In order for conflict to be holistically preventing, disarmament efforts must be addressed at both the local and high levels. Field missions must support curbing the ongoing flow and trade of arms, including explosive and small or light arms. At the high level, the Secretary-General should encourage the Syrian Arab Republic, and the surrounding states of Turkey and Jordan, to ratify and implement the 2013 UN Arms Trade Treaty (ATT), as well as establish enforceable national and regional regulations on small arms, consistent with the Convention on the Elimination of all Forms of Discrimination Against Women (CEDAW) General Recommendations No. 30 and 35. In the context of gender-sensitive disarmament approaches, the Secretary-General must also inquire the Syrian government and the UNSC to support and provide flexible and predictable funding to women’s organisations in their work to prevent violent extremism and rehabilitate former extremists in the country. Future implementations of disarmament, demobilisation, and reintegration programmes must prioritise and be set up in consultation with women and girls.



The Secretary-General should call upon relevant international actors, including Jordan and Turkey, to strengthen their collaboration with women and CSOs to streamline coordination mechanisms and ensure the delivery of adequate, gender-sensitive humanitarian aid to vulnerable persons. He should also call for the international community to provide funding for psychosocial support programmes, with increased emphasis on trauma therapy, for survivors of sexual violence. Similarly, he should demand that parties to the conflict, over whom they have influence, release women and children held in detention, captivity, or as hostages as a confidence building measure and ensure that any women or children who have been subjected to sexual violence or abuse of any form be prioritised for specialised medical treatment, especially psychosocial care and support. Lastly, the UNSC should hold Member States to their total pledge of $ 4.4 billion (€ 3.5 billion) for humanitarian aid to the Syrian Arab Republic 2018.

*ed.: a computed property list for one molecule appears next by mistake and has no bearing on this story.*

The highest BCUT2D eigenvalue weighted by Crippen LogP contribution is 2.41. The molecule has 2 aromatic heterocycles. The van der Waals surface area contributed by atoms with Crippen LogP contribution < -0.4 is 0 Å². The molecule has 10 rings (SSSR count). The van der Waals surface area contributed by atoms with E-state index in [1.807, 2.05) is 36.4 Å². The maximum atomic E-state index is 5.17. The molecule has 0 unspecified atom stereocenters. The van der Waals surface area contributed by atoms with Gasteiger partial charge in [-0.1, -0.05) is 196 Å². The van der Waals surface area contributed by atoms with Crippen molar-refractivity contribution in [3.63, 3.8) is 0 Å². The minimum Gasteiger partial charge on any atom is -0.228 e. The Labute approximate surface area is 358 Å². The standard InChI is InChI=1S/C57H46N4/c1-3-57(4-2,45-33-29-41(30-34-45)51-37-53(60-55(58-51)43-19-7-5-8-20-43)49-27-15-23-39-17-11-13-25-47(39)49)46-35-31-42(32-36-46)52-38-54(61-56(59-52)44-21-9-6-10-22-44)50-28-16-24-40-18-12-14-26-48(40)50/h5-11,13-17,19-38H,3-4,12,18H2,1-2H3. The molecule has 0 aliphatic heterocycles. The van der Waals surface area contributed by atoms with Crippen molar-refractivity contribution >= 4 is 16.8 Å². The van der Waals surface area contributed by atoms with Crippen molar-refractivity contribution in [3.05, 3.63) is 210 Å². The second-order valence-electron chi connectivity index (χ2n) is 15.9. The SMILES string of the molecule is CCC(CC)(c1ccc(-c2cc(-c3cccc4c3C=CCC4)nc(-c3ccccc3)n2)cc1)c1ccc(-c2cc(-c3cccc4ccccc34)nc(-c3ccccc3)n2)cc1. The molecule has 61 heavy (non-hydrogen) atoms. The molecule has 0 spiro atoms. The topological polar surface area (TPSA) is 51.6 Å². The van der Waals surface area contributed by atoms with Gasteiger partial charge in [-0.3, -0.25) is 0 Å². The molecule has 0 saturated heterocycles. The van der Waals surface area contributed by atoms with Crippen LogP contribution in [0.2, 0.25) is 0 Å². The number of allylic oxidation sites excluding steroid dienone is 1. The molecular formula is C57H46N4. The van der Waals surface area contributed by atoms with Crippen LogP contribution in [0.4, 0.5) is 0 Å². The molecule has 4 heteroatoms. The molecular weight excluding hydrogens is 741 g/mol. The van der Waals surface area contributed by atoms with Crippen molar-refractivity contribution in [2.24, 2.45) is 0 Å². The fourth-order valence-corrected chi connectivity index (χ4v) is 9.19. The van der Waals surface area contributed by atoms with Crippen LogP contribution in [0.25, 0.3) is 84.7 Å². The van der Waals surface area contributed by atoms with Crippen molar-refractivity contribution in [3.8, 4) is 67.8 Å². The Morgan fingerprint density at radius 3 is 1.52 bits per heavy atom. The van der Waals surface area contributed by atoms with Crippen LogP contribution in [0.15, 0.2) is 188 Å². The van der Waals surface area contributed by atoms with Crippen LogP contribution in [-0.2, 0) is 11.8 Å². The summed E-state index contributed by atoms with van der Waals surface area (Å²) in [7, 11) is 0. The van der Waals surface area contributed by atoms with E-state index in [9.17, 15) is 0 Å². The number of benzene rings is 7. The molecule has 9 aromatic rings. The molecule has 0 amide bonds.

Relief & Recovery

The existing political deadlock on accountability in the Syrian Arab Republic greatly limits any meaningful measures to tackle immunity of perpetrators of grave human rights violations and crimes.  In consideration of this, the UNSC should support the International, Impartial and Independent Mechanism (IIIM) on international crimes committed in Syria. Future reports should discuss, as a matter of urgency, referral mechanisms to the International Criminal Court or an ad hoc tribunal for human rights violations in the country, including enforced disappearances and detentions of civilians and United Nations personnel.